“The danger already exists that the mathematicians have made a covenant with the devil to darken the spirit and to confine man in the bonds of Hell.” — St. Augustine
While it is a universally acknowldeged fact that children dont need any reason to hate studies in the generic entirety, Mathematics, as a subject has acquired a formidable position in students’ list of subjects they hate. No matter if you are the class nerd or the one perenially-on-bunk , there has been that moment when each one in school has questioned the very existence of maths in the curriculum, or at least went as far as getting frustrated with the subject.
Astonishing as it may seem, we have despised different subjects over the years, history and physics being the top contenders for the second place, but Mathematics has been so consistent, just like its teachers who themselves forget all properties and identities and formulae, unless the question has landed from NCERT which they have been teaching from, since 20 years.
Here are ten reasons children hate mathematics and its inclusion in the curriculum.
Numerous curriculum frameworks may be worked out, conventons may be signed, and a plethora of documents churned out, however rote-memorisation approach remains inherent in this subject. Despite revolutionary reforms taking place, the outmoded approach of presenting a problem, providing a solution and making the students repeat an excercise until they have mastered it by-heart is a regressive practise in the present system of education. This is especially true of proofs, theorems etc where variables are pre-supposed to be some relevant value.
9) Incompetent teachers
A great challenge today is to find a suitable teacher to teach the complex subject of maths by traversing the ambiguities of the terrains of trigonometry, calculus, mensuration and try to unfold the intricacies of a student’s mind. While no teacher can do so with utmost dexterity, the existence of some really cranky mathematics teachers evince the sordid state of affairs. Since this subject requires immense effort, practise and consistency to master, the teachers are often found making an unabashed exhibition of their fallibility, thereby corroding the students’ trust in them, and in the fact that the subject can actually be mastered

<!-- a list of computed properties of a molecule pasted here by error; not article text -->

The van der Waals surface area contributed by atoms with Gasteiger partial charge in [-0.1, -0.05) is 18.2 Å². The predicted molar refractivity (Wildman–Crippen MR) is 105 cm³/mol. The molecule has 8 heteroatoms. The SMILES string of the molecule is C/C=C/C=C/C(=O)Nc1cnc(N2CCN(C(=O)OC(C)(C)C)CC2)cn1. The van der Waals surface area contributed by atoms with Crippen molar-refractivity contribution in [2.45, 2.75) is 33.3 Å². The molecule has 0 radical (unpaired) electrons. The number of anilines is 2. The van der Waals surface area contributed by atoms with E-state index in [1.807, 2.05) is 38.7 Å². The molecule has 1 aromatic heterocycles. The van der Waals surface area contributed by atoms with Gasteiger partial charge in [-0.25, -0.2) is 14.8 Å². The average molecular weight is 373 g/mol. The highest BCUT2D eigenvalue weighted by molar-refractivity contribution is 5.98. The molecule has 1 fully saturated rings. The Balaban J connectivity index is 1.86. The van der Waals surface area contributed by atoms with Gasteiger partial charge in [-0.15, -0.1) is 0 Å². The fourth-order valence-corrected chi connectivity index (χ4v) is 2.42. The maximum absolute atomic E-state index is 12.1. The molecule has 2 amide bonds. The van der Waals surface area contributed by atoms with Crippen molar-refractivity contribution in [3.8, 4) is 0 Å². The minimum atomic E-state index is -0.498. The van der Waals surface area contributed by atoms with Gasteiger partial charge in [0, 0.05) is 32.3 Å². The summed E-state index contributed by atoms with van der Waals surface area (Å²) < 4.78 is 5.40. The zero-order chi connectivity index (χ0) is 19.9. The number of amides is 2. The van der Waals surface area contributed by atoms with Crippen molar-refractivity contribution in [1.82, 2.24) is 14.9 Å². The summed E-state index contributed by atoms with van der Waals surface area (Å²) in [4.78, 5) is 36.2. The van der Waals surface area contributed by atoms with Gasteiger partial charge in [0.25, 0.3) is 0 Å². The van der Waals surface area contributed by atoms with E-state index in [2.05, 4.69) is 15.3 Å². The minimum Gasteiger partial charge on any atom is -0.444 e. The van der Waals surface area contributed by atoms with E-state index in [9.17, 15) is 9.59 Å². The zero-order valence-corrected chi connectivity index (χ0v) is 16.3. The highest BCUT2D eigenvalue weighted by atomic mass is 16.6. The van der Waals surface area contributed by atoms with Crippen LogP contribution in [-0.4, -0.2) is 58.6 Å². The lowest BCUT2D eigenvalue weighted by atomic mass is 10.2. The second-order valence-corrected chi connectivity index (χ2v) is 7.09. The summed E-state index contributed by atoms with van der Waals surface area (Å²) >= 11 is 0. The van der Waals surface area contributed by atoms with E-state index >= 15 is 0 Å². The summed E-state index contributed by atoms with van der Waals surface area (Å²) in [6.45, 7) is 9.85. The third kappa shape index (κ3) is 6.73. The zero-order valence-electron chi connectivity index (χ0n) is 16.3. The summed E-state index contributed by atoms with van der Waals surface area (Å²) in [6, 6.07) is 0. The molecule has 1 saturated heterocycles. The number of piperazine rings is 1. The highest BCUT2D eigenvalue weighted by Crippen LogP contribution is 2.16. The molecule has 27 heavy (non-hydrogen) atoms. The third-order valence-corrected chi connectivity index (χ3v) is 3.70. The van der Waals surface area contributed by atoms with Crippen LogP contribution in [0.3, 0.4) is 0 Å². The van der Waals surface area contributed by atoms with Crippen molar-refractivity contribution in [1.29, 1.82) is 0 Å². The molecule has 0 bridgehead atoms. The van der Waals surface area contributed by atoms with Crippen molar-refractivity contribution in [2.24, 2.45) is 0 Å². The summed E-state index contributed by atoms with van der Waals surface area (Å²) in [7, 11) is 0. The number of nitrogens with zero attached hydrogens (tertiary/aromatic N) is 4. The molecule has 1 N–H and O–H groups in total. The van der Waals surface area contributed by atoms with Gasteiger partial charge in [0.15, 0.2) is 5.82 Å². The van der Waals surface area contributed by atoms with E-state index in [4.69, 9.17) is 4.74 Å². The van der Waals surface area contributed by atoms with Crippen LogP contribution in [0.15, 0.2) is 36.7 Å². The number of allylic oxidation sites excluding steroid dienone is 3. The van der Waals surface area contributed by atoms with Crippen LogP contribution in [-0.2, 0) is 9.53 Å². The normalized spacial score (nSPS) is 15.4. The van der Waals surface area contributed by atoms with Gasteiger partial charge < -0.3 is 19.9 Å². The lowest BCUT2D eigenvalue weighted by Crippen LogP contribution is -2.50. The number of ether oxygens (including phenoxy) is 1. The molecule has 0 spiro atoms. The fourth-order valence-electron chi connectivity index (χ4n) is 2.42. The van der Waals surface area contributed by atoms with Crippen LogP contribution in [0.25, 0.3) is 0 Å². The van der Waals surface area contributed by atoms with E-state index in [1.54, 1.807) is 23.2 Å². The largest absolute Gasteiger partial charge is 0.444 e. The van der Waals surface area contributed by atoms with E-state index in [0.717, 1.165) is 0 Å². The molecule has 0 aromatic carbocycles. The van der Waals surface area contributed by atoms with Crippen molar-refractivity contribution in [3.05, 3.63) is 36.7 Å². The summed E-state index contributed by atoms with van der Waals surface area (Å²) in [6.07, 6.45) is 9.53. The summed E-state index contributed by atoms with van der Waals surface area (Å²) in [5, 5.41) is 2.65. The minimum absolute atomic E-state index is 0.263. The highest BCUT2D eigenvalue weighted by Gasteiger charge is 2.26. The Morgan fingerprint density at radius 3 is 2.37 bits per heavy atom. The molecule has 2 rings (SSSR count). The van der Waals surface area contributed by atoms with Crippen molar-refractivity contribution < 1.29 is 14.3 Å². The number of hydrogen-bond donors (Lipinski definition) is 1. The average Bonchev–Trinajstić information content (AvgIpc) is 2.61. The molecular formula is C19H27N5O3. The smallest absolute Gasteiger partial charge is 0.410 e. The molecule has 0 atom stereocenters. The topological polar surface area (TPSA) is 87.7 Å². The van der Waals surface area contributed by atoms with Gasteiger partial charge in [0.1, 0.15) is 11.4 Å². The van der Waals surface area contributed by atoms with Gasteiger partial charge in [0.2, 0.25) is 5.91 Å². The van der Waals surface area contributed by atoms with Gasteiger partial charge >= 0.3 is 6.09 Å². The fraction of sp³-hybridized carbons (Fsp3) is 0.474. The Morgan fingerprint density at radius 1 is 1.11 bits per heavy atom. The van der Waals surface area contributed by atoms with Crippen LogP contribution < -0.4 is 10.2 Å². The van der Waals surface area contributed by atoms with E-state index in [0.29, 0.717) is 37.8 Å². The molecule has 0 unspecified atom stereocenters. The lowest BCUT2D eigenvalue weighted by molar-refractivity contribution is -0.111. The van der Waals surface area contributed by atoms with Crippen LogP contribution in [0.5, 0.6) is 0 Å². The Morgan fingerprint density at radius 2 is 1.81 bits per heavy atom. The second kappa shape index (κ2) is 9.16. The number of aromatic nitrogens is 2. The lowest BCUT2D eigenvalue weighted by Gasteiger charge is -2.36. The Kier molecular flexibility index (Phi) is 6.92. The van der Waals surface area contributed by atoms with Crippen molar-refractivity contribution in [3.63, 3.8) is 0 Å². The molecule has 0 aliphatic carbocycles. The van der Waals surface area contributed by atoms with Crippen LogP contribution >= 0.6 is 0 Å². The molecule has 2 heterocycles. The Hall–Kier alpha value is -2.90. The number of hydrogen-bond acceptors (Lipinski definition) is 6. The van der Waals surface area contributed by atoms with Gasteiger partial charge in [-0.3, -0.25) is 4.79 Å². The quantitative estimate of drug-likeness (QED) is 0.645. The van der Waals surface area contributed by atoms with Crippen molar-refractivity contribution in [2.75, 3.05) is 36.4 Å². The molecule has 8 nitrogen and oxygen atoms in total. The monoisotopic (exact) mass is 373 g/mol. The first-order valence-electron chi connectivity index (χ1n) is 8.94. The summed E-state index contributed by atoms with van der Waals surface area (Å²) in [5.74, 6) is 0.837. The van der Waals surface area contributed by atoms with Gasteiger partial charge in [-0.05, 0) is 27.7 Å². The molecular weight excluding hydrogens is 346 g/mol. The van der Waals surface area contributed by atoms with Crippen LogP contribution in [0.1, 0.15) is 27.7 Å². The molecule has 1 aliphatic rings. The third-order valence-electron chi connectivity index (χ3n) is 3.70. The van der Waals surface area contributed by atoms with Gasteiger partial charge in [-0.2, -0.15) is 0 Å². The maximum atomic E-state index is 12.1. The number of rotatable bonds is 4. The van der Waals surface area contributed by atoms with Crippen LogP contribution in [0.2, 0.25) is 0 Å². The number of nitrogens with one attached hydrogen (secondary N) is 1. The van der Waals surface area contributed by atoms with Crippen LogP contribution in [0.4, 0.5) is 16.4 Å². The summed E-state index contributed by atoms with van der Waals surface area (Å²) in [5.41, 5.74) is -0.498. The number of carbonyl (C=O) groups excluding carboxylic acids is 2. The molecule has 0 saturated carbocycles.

As soon as a child enters the middle school (nowadays even before that), the parents’ primary concern is to get the best tuition classes and the most adept tutor for the child. This is as a consequence of the previous point. When teachers are incompetent or not interested, or for that matter they are not paying heed to the problems of each student separately on the grounds that in so few periods, individual treatment isnt feasible, parents seek solace in those money-churning coaching classes. But the peculiar thing is that maths is the only subject which is accorded the status which makes it almost compulsory to attend tuitions. It does not ensure that children will become better at cracking the problems, but it does ensure that students end up hating maths all the more.
7) Too many books to refer
From our school days, we all remember that NCERT was never enough. Never. Hence we had at least a couple of other books to refer. This meant that apart from that insufficient gobbledegook in NCERT, we had to ‘practice for similar questions’ from other books. And much to the students’ despair, it did not the serve the purpose it claimed to, it didnt bring clarity in our concepts, but handed us even more complex problems to scratch our grey matter to. And the size or weight or dimensions of those books were no relief either. And then various publishing houses brought in books with sample questions to aggravate the already pitiful condition of the students.
6) Formulaes and other laws